GAINESVILLE, Fla., (WCJB) -- Emissions from natural gas and carbon dioxide are a worldwide issue. But leave it to a Gainesville alumni and inventor to find a solution to the problem.
Its a machine called a standing wave reformer. It takes natural gas emissions and turns it into solid carbon, which is then sold and re-purposed.
“Well, you're avoiding CO2. You're avoiding emitting it at all,” said Robert Kielb, inventor, president and CEO of Standing Wave Reformers.
In a nutshell, it takes natural gas and turns it into solid carbon, so that carbon dioxide is not created from things like airplane engines and natural gas burners. But there’s a lot that goes into the process.
"The device is a shock wave reformer," Kielb began to explain.
It takes shock waves...what you see in this graphic...like what comes from a sonic boom from an airplane or bomb going off..."but when they pass through the air, they heat the air, so I use that, and pass it through a natural gas to heat it," Kielb said.
Then it heats to a temperature hot enough that separates it into its elements..."hydrogen and carbon. Then, the carbon at that temperature is solid, so when it cools down it doesn't go back together," Kielb continued.
And that creates carbon black, which is powdered carbon -- instead of carbon dioxide. The carbon powder can be sold to plastic and tire companies.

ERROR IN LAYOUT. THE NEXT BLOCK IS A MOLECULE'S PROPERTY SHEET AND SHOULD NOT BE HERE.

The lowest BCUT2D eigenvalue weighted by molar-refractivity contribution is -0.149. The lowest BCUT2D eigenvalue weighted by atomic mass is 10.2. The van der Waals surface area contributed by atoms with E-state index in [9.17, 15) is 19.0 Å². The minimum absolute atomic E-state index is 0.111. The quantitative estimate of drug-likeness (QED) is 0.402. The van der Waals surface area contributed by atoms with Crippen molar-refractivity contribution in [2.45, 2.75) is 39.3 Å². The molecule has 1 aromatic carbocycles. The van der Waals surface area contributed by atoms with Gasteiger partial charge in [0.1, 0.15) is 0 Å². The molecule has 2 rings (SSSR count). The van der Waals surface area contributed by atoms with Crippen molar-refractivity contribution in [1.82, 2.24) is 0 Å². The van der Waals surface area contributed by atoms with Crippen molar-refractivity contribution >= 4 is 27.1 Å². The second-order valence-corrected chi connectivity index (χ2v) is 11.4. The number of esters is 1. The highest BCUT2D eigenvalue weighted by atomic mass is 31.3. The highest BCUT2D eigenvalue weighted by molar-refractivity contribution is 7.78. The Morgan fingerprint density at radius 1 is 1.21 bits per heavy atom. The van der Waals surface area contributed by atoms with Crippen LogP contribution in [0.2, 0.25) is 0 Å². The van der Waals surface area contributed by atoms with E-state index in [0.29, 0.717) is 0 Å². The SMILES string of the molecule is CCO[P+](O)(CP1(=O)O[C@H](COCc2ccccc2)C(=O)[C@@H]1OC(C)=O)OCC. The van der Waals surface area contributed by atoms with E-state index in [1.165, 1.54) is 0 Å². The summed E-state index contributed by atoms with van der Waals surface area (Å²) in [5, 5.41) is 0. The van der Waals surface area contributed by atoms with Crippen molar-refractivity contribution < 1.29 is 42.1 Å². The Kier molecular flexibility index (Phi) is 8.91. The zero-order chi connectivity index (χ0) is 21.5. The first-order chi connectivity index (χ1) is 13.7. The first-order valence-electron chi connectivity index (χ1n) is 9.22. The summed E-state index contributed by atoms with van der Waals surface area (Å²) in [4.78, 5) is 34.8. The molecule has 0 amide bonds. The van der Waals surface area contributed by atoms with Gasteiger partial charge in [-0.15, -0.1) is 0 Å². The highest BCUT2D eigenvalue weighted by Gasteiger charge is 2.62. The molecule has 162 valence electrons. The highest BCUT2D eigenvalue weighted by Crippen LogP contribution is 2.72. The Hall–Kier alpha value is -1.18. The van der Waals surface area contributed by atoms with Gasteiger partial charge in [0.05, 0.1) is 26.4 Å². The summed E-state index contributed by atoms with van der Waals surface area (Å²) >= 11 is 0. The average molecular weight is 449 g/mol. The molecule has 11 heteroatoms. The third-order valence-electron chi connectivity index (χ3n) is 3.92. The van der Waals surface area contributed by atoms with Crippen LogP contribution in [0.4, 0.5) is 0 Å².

This machine creates clean energy, and gives a return on investment. Kielb says its crucial in turning around the quality of our environment.
"The idea is to remove CO2 from the industrial carbon cycle," he said.
It's also on an international level -- Kielb has interest from companies in Canada, "looking at cleaning up their natural gas burners for some of their refineries, and we also have interest from some French companies that we are trying to finalize in the next couple weeks. We've gotten more international interest than interest in the U.S.," Kielb said.
Now, the challenge is reaching production/
"Right now we are looking to raise another round so that we can do a demonstration of the device, once we have the device demonstrated, we have avenues to go do the pilots, then we can commercialize the technology by licensing," Kielb said.
Leave it to a gator to help us go green.